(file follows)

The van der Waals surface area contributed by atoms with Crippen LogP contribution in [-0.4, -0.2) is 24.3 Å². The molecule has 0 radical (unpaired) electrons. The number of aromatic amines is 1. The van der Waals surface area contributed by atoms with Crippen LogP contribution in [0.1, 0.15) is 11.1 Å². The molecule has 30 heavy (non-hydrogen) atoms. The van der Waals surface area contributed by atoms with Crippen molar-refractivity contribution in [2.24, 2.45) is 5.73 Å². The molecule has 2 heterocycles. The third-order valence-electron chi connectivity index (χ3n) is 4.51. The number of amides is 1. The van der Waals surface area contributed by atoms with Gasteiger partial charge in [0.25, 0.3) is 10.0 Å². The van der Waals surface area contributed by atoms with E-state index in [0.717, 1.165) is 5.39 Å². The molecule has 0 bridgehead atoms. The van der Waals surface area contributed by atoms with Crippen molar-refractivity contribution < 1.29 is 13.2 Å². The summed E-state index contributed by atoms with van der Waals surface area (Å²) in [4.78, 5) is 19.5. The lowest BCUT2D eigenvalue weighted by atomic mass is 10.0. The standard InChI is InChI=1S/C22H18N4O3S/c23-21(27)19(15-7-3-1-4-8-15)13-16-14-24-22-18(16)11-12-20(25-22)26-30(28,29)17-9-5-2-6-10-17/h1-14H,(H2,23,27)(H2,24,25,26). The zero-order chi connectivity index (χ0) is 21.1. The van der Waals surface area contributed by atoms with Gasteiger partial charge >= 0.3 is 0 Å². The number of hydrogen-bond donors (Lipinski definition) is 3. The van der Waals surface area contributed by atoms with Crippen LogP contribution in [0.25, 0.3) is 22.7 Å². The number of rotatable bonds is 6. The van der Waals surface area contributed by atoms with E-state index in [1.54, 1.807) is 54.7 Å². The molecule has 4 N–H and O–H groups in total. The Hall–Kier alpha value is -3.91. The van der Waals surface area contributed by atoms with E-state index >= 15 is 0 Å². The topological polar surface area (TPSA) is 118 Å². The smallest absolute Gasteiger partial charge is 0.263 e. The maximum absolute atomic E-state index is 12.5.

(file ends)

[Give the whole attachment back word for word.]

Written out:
The van der Waals surface area contributed by atoms with Crippen LogP contribution in [-0.4, -0.2) is 24.3 Å². The molecule has 0 radical (unpaired) electrons. The number of aromatic amines is 1. The van der Waals surface area contributed by atoms with Crippen LogP contribution in [0.1, 0.15) is 11.1 Å². The molecule has 30 heavy (non-hydrogen) atoms. The van der Waals surface area contributed by atoms with Crippen molar-refractivity contribution in [2.24, 2.45) is 5.73 Å². The molecule has 2 heterocycles. The third-order valence-electron chi connectivity index (χ3n) is 4.51. The number of amides is 1. The van der Waals surface area contributed by atoms with Gasteiger partial charge in [0.25, 0.3) is 10.0 Å². The van der Waals surface area contributed by atoms with E-state index in [0.717, 1.165) is 5.39 Å². The molecule has 0 bridgehead atoms. The van der Waals surface area contributed by atoms with Crippen molar-refractivity contribution < 1.29 is 13.2 Å². The summed E-state index contributed by atoms with van der Waals surface area (Å²) in [4.78, 5) is 19.5. The lowest BCUT2D eigenvalue weighted by atomic mass is 10.0. The standard InChI is InChI=1S/C22H18N4O3S/c23-21(27)19(15-7-3-1-4-8-15)13-16-14-24-22-18(16)11-12-20(25-22)26-30(28,29)17-9-5-2-6-10-17/h1-14H,(H2,23,27)(H2,24,25,26). The zero-order chi connectivity index (χ0) is 21.1. The van der Waals surface area contributed by atoms with Gasteiger partial charge >= 0.3 is 0 Å². The number of hydrogen-bond donors (Lipinski definition) is 3. The van der Waals surface area contributed by atoms with Crippen LogP contribution in [0.25, 0.3) is 22.7 Å². The number of rotatable bonds is 6. The van der Waals surface area contributed by atoms with E-state index in [1.54, 1.807) is 54.7 Å². The molecule has 4 N–H and O–H groups in total. The Hall–Kier alpha value is -3.91. The van der Waals surface area contributed by atoms with E-state index >= 15 is 0 Å². The topological polar surface area (TPSA) is 118 Å². The smallest absolute Gasteiger partial charge is 0.263 e. The maximum absolute atomic E-state index is 12.5.